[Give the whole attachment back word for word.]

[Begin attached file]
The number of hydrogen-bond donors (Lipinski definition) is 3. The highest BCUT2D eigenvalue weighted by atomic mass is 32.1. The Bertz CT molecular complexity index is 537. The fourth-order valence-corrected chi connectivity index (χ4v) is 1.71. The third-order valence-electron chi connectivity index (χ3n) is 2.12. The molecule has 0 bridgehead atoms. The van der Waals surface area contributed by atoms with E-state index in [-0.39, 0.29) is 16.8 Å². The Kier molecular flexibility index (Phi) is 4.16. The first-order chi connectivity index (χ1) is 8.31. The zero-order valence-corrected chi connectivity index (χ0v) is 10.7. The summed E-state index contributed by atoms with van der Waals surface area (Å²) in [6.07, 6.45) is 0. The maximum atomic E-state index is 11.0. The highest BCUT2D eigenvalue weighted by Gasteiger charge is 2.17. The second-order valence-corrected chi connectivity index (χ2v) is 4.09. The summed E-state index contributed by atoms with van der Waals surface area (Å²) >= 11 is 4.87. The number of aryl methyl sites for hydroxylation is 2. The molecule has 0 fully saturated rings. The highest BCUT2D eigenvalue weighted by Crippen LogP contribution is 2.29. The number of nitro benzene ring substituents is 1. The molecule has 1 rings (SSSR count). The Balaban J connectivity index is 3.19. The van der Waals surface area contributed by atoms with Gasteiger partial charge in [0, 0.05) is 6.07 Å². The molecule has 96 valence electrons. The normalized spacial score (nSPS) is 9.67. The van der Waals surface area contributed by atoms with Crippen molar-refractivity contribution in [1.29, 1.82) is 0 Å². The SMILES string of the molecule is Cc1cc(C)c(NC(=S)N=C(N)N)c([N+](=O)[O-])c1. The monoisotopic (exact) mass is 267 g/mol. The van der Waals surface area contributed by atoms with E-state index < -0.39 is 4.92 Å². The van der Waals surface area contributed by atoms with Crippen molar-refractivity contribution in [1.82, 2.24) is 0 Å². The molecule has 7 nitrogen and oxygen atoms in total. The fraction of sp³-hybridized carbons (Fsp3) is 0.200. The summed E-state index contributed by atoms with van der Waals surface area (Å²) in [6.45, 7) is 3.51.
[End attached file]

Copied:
The number of hydrogen-bond donors (Lipinski definition) is 3. The highest BCUT2D eigenvalue weighted by atomic mass is 32.1. The Bertz CT molecular complexity index is 537. The fourth-order valence-corrected chi connectivity index (χ4v) is 1.71. The third-order valence-electron chi connectivity index (χ3n) is 2.12. The molecule has 0 bridgehead atoms. The van der Waals surface area contributed by atoms with E-state index in [-0.39, 0.29) is 16.8 Å². The Kier molecular flexibility index (Phi) is 4.16. The first-order chi connectivity index (χ1) is 8.31. The zero-order valence-corrected chi connectivity index (χ0v) is 10.7. The summed E-state index contributed by atoms with van der Waals surface area (Å²) in [6.07, 6.45) is 0. The maximum atomic E-state index is 11.0. The highest BCUT2D eigenvalue weighted by Gasteiger charge is 2.17. The second-order valence-corrected chi connectivity index (χ2v) is 4.09. The summed E-state index contributed by atoms with van der Waals surface area (Å²) >= 11 is 4.87. The number of aryl methyl sites for hydroxylation is 2. The molecule has 0 fully saturated rings. The highest BCUT2D eigenvalue weighted by Crippen LogP contribution is 2.29. The number of nitro benzene ring substituents is 1. The molecule has 1 rings (SSSR count). The Balaban J connectivity index is 3.19. The van der Waals surface area contributed by atoms with Gasteiger partial charge in [0, 0.05) is 6.07 Å². The molecule has 96 valence electrons. The normalized spacial score (nSPS) is 9.67. The van der Waals surface area contributed by atoms with Crippen molar-refractivity contribution in [1.29, 1.82) is 0 Å². The SMILES string of the molecule is Cc1cc(C)c(NC(=S)N=C(N)N)c([N+](=O)[O-])c1. The monoisotopic (exact) mass is 267 g/mol. The van der Waals surface area contributed by atoms with E-state index < -0.39 is 4.92 Å². The van der Waals surface area contributed by atoms with Crippen molar-refractivity contribution in [1.82, 2.24) is 0 Å². The molecule has 7 nitrogen and oxygen atoms in total. The fraction of sp³-hybridized carbons (Fsp3) is 0.200. The summed E-state index contributed by atoms with van der Waals surface area (Å²) in [6.45, 7) is 3.51.